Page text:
Every gamer with a disability faces a unique challenge for many reasons, one of which is the relative dearth of accessibility-focused peripherals for consoles. Microsoft is taking a big step towards fixing this with its Xbox Adaptive Controller, a device created to address the needs of gamers for whom ordinary gamepads aren’t an option. The XAC, revealed officially at a recent event but also leaked a few days ago, is essentially a pair of gigantic programmable buttons and an oversized directional pad. 3.5mm ports on the back let a huge variety of assistive devices like blow tubes, pedals, and Microsoft-made accessories plug in. It’s not meant to be an all-in-one solution by any means, more like a hub that allows gamers with disabilities to easily make and adjust their own setups with a minimum of hassle. Whatever you’re capable of, whatever’s comfortable, whatever gear you already have, the XAC
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A $400 Microsoft Surface may be on the way

Microsoft’s always taken a premium approach to its Surface line, showing users what its operating system can do when run on top of the line hardware. It’s a model that makes sense for a company with so many ties to third-party hardware manufacturers. But the line that’s been so focused on the high-end needs of “creative professionals” may be getting a budget addition in the near future.

According to a new report from Bloomberg, Microsoft is eyeing the end of the year to release a $400 version of the Surface designed to compete more directly with Apple’s ubiquitous tablet. Of course, many have tried and largely failed to take on the iPad — including Microsoft itself.

The company launched the Surface RT half a decade ago, without making much of a splash. These days, the tablet herd has thinned a bit, and Microsoft has established itself as a maker

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Music payments startup Exactuals debuts R.AI, a “Palantir for music royalties”

Exactuals, a software service offering payments management for the music industry, is debuting R.AI, a new tool that it’s dubbed the “Palantir for music”. It’s a service that can track songwriting information and rights across different platforms to ensure attribution for music distributors. As companies like Apple and Spotify demand better information from labels about the songs they’re pushing to streaming services, companies are scrambling to clean up their data and provide proper attribution. According to Exactuals, that’s where the r.ai service comes in. The company is tracking 59 million songs for their “Interested Party Identifiers” (IPIs), International Standard Work Codes (ISWCs), and International Standard Recording Codes (ISRCs) — all of which are vital to ensuring that songwriters and musicians are properly paid for their work every time a song is streamed, downloaded, covered, or viewed on a distribution platform. Chris McMurtry, the head of music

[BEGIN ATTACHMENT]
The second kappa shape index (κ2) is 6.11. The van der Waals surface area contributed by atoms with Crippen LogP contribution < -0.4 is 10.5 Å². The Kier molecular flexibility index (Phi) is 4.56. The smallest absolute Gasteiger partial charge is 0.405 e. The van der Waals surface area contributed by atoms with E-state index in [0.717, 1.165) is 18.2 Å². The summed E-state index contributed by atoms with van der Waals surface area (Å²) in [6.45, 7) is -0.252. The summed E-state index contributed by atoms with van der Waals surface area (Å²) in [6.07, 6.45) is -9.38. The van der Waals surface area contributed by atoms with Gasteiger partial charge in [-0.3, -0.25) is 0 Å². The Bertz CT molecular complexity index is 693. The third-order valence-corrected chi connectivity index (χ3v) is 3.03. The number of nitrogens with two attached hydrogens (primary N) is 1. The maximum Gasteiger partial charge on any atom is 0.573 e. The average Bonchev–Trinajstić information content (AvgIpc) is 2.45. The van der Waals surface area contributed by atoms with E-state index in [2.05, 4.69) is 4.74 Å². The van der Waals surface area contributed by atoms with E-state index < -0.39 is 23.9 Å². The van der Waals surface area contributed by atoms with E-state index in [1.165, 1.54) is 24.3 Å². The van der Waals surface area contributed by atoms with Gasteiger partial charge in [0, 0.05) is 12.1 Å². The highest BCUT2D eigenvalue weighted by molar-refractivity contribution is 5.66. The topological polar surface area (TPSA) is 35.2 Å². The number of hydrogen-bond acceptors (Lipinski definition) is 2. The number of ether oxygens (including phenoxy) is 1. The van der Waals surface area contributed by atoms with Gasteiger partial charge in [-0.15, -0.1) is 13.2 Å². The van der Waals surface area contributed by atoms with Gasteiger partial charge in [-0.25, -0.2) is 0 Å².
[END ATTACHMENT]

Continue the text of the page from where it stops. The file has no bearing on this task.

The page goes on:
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Microsoft announces the Surface Hub 2

Do you remember the Surface Hub? Chances are you forgot it even existed. And yet, Microsoft just announced a second version of the Surface Hub. The company hasn’t shared any specifications or price, but it won’t be available before 2019 — selected customers will test the Surface Hub 2 starting this year. The Surface Hub was a crazy expensive digital whiteboard that could handle anything from video conferences to document collaboration. Microsoft says that there are 5,000 companies using Surface Hubs, including half of Fortune 100 companies. It’s unclear if each company has bought one Surface Hub or a thousand. But it seems like there was enough interest to work on a second version. At heart, it’s still a gigantic touchscreen-enabled display. It runs Windows 10 and supports the Surface Pen. Compared to the previous version, Microsoft has drastically reduced the bezels. It looks like a modern TV now, but
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Skype, Interrupted

Skype, was once a beloved product, one that I loved using every day. It was a product I wrote about long before it was trendy. I sent the team feedback. Like all tiny apps that are good at what they do, it became popular and grew really fast. It was sold to eBay, and then re-sold to Microsoft. And that’s when the magic disappeared. Through series of mergers and managers, Skype became an exact opposite of what I loved about it — independent outsider which was great at — chat, messaging and phone calls. It had just enough features, and its desktop client was minimal in its perfection.  Now, as I tweeted in the past, it is “a turd of the highest quality.” Bloomberg took a closer look at the Skype and its decline. Microsoft argued that the “criticism is overblown and reflects, in part, people’s grumpiness with software updates.” They say that now the focus is the corporate market. But that doesn’t deny the fact that it is a terrible interface, inhuman and difficult to use. It lacks any imagination — a fact that is repeatedly reinforced on social media every time you bring up Skype and its user experience.  “It is like Tim Tebow trying to be a baseball player,” I told Bloomberg reporters. “The product is so confusing, kludgey and unusable.” Continue reading "Skype, Interrupted"